12 Jacob's cream crackers
8 sprigs of fresh flat-leaf parsley
500 g quality minced beef
1 large free-range egg
freshly ground black pepper
1 cos or round lettuce
1 red onion
6 good-quality or fresh burger buns
6 slices Cheddar cheese, optional
2 heaped tablespoons Dijon mustard, optional
To make your burger:
Wrap the crackers in a tea towel and smash up until fine, breaking up any big bits with your hands, and put them into a large bowl.
Finely chop the parsley, including the stalks. Add the parsley, mustard, if using, and minced beef to the bowl. Crack in the egg and add a good pinch of salt and pepper.
With clean hands, scrunch and mix everything up well. Divide into 6 and pat and mould each piece into a roundish shape about 2cm thick. Drizzle the burgers with oil, put on a plate, cover and place in the fridge until needed (this helps them to firm up).
To cook your burger:
Preheat a large griddle or frying pan for about 4 minutes on a high heat. Turn the heat down to medium.
Place the burgers on the griddle or in the pan and use a spatula to lightly press down on them, making sure the burger is in full contact. Cook them to your liking for 3 or 4 minutes on each side – you may need to cook them in two batches.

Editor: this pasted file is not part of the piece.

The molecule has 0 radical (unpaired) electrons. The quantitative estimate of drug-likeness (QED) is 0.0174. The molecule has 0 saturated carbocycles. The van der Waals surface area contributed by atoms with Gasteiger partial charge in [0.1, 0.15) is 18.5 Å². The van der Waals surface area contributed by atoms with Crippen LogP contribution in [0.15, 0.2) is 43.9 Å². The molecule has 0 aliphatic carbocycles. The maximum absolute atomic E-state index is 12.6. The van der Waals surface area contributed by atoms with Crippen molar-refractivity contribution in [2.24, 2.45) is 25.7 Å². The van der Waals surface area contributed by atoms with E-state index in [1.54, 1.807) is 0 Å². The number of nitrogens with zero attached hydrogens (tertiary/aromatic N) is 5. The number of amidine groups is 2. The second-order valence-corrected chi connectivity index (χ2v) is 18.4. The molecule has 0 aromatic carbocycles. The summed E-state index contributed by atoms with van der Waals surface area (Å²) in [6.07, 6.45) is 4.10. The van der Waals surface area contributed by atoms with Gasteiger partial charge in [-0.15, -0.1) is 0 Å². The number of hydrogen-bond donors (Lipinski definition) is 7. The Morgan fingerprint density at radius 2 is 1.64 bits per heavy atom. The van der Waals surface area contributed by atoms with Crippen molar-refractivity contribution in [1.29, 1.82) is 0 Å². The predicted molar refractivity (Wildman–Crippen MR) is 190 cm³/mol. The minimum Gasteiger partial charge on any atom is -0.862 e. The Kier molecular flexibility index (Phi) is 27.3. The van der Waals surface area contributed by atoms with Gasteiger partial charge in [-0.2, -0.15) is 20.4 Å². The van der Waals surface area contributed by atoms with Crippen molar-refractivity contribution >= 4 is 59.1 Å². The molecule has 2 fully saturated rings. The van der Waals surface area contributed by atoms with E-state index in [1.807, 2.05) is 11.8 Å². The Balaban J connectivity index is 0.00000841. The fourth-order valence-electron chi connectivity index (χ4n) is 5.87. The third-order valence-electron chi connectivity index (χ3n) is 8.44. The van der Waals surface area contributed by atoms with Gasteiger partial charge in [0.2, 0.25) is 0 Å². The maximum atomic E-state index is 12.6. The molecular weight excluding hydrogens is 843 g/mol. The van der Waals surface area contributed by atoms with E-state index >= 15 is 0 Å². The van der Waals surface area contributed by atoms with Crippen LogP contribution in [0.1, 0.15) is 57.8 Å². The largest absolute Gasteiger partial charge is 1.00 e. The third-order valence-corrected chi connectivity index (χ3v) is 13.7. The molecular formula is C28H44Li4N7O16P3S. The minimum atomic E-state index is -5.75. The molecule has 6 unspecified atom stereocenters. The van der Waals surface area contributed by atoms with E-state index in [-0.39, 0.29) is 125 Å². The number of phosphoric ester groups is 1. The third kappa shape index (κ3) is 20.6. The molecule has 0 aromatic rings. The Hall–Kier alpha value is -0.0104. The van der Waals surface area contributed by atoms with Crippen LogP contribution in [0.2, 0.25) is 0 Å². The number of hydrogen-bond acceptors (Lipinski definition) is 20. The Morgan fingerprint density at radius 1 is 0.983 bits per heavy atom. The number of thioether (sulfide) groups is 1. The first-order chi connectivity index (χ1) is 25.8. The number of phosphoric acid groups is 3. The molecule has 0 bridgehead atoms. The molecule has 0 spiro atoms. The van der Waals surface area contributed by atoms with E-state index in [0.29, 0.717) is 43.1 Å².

To serve your burger:
Wash and dry a few small lettuce leaves, tearing up the larger ones. Slice the tomatoes. Peel and finely slice the red onion. Slice the gherkins lengthways as finely as you can. Place all this on a platter and put in the middle of the table with plates, cutlery, ketchup and drinks.
Remove your burgers to another plate and carefully wipe your pan or griddle clean with kitchen paper.
Halve your burger buns and lightly toast them on the griddle or in the pan. Also great with a chopped salad.
Top keyword searches
Popular recipes this week
Popular recipe categories
Use this really tasty, easy homemade burger recipe as a base and tweak with your favourite toppings
BUYING SUSTAINABLY SOURCED FISH
Buying sustainably sourced fish means buying fish that has been caught without endangering the levels of fish stocks and with the protection of the environment in mind. Wild fish caught in areas where stocks are plentiful are sustainably sourced, as are farmed fish that are reared on farms proven to cause no harm to surrounding seas and shores.
When buying either wild or farmed fish, ask whether it is sustainably sourced. If you're unable to obtain this information, don't be afraid to shop elsewhere – only by shopping sustainably can we be sure that the fantastic selection of fish we enjoy today will be around for future generations.
For further information about sustainably sourced fish, please refer to the useful links below:
Marine Stewardship Council